SINTRA, Portugal— What's behind Europe's sluggish recovery and high jobless rate? The European Central Bank convened some of the world's most prominent economists Thursday through Saturday to probe those questions at the Penha Longa golf resort set amid steep, densely forested hills near the town of Sintra, Portugal, near the Atlantic Ocean.» Read More
Local and state governments, as well as some companies, are trimming salaries in cost-saving measures that are often described as a last-ditch effort to avoid layoffs., reports the New York Times.
A report on the health of the service sector, and ADP's private sector jobs report are of big interest to markets that are already counting down to Friday's July employment report.
Despite relatively strong second-quarter earnings, US banks are still suffering from poor revenue growth and will continue to do so into next year, financial analyst Meredith Whitney told CNBC.
The monthly sales reports will be issued by car makers throughout the day and are expected to show an annualized selling rate of 11.4 million vehicles, up from 11.1 million last month.
Stocks head into the final day of July with the best monthly gain in a year, yet July's hot performance has only sparked debate about what August will bring.
Weekly jobless claims will again be a big event for Thursday's markets, and economists think the number will not really show any improvement.
Durable goods orders for June due Wednesday could have as much directional sway with stocks as the flood of earnings news coming from companies like Boeing, Conoco Phillips and Comcast.
Earnings news Tuesday may again be the catalyst for a stock market that's showing improving technical strength.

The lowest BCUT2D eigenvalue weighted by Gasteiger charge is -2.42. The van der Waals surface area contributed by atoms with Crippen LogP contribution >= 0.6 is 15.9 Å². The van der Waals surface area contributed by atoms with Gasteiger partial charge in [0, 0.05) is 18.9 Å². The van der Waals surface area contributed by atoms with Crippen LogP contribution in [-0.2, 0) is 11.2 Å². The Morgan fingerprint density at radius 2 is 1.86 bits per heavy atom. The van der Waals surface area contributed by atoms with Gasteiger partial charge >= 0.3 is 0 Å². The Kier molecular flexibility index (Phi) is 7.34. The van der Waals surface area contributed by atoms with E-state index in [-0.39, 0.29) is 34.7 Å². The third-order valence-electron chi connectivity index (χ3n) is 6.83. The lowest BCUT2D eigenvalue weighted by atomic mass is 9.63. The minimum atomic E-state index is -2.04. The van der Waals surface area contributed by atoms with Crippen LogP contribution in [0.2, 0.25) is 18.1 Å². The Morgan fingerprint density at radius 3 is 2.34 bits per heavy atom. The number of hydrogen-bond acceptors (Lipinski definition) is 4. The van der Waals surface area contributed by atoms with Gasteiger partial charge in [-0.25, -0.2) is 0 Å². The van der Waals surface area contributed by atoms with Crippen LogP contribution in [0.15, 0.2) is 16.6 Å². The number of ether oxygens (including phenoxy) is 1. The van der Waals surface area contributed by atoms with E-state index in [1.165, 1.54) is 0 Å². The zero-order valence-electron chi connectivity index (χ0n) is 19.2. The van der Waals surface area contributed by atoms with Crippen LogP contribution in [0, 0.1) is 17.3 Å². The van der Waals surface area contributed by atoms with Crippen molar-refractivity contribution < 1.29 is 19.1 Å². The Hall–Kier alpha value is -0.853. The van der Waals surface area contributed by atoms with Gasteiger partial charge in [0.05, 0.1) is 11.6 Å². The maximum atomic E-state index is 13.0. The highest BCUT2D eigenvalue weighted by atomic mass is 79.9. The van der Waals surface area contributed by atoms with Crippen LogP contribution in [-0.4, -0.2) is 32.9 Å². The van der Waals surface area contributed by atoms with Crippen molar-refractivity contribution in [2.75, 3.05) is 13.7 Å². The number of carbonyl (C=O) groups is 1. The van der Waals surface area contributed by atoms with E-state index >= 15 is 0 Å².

Wall Street will be closely watching the results of the European bank stress tests on Friday even as the deluge of earnings continue.
Fresh economic data Thursday could feed the market's phobia about a weaker economy, ahead of another round of testimony from Fed Chairman Ben Bernanke.
Apple proved once more its iProducts make for a powerful earnings machine, but that may not add much juice to tech shares Wednesday.
Millions of people stuck on the jobless rolls would receive an extension of unemployment benefits averaging $309 a week under a Senate bill that appears set to break free of a Republican filibuster.
IBM's disappointing second quarter results will compete with a barrage of corporate earnings reports ahead of Tuesday's opening bell.
Earnings releases from J.P. Morgan and Google book end the trading day Thursday and could provide some more juice to the market's earnings rally.
Federal Reserve officials cut their forecasts for growth this year and signaled they stood ready to take new steps to keep the recovery alive if the economy takes a turn for the worst.
The Treasury Department says businesses have added 4.5 million workers under a new program that provides tax breaks for hiring unemployed workers.
Second quarter earnings season is likely to create a positive backdrop for stocks, at least temporarily.
Shopping for any excuse to rally, stock traders found it in chain stores' sales, and those reports may provide a clue to the earnings season.
Some traders were encouraged by Wall Street's gains but also cautious that the third up move in a 12-day stretch was the result of an oversold bounce that could quickly evaporate in the next volatile session
The latest overall job loss numbers showed a loss of 125,000 jobs in June and an unemployment rate falling to 9.5% from 9.7% in May. Here is a breakdown of where the job losses were as well as which sectors were adding jobs.